Well, I used to get them. Codeine was the only thing that helped. I seem to have outgrown them, as did my Father.
Same. Ibuprofen before the onset.
Unfortunately I had a wicked attack a few days ago because it came upon me while I was asleep. Woke up to it. Not fun.
Nothing seems to do anything for me except for quiet and dark. Been that way all my life.
Oh, I thought they were removing the usurper from office. That cure many a migraine immediately.
I found that Ibuprofen before the attack gets going in earnest is the best bet but it has stopped a major one going full bore, too. Luckily, I haven’t had any in years, they were crippling when they happened though.
Ergotamine tartrate which you need to get from a Doctor works as well if you use it at the first sign of one coming on. A friend’s mom got them so bad that that didn’t help most of the time. I wonder how this device would work on her?
I did the Ergotamine deal. Never really seemed to help. Thank goodness I’ve outgrown them. All kinds of problems when, on vacation, my Dad and I both were incapacitated. My 16 year old Sister had to drive. That was as worrying as the headaches!
The ergotamine didn’t work that well on me either. The earlier you detected the migraine coming on and then the application of ergotamine seemed best.
I didn’t know you could outgrow them but I think I have too. I’ve had some where the only thing you could do was to go into a darkened and silent room to ride it out. Driving with one is no fun at all.
I DO get migraines and if this has those chances $250 is worth it to me. It puts me down a good 2 days. The worst is when it kicks in and you know you’re going to get it. It is to the point of near blindness for me. Then the fun of headache and vomiting. It’s ALMOST as bad as being stuck someplace that has an Obama speech on the TV. At least migraines go away...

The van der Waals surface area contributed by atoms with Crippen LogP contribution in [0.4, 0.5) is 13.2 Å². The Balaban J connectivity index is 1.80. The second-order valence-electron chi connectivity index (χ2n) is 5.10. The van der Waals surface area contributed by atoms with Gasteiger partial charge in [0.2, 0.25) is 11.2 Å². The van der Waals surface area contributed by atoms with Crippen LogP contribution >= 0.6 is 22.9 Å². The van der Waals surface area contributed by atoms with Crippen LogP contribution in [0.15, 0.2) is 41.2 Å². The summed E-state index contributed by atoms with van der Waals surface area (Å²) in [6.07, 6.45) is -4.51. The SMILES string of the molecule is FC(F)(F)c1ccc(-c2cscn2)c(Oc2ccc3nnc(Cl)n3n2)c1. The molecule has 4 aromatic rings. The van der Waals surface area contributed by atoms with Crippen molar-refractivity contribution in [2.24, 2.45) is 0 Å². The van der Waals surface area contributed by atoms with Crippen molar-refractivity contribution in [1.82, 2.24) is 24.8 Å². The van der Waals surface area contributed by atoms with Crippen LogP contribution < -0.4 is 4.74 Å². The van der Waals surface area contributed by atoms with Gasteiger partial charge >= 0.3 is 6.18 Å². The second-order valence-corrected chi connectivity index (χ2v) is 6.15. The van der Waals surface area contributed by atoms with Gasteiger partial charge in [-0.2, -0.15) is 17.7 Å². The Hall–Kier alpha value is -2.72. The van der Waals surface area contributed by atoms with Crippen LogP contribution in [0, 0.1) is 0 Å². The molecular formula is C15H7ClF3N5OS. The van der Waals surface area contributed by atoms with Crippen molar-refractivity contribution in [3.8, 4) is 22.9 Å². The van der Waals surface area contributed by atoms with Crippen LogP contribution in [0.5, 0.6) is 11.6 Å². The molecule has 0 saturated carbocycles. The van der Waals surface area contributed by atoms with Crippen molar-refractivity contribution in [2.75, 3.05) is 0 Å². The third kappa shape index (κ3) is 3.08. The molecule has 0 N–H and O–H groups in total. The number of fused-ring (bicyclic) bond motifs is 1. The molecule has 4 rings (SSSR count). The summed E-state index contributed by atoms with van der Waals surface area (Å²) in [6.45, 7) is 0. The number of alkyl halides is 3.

An Imatrex nasal spray came on the market a couple of years ago which seemed to help for a short while. But the only real remedy for me is to breath pure oxygen. Stops the attack in its tracks. Plus 350mg daily Verapamil as a long-term prevention has kept me free of them for more than a year now. For the most part, anyway. I still experience an occasional episode but they are short lived and not nearly as severe.
Drs. Abraham, Flechas and Brownstein tested more than 4,000 patients taking iodine in daily doses ranging from 12.5 to 50 mg, and in those with diabetes, up to 100 mg a day. These investigators found that iodine does indeed reverse fibrocystic disease; their diabetic patients require less insulin; hypothyroid patients, less thyroid medication; symptoms of fibromyalgia resolve, and patients with migraine headaches stop having them. We can expect even better results when iodine is combined with magnesium chloride.
“patients with migraine headaches stop having them”
Iodine is a simple solution in this case...and most of us are deficient. There are several options out there for Iodine supplementation, and I think Lugol’s Iodine is a good choice...inexpensive and effective.
“the only thing you could do was to go into a darkened and silent room to ride it out. Driving with one is no fun at all.”
My Dad and I both got hit on the day we were suoposed to drive home from Killington to Cleveland. Terrible trip!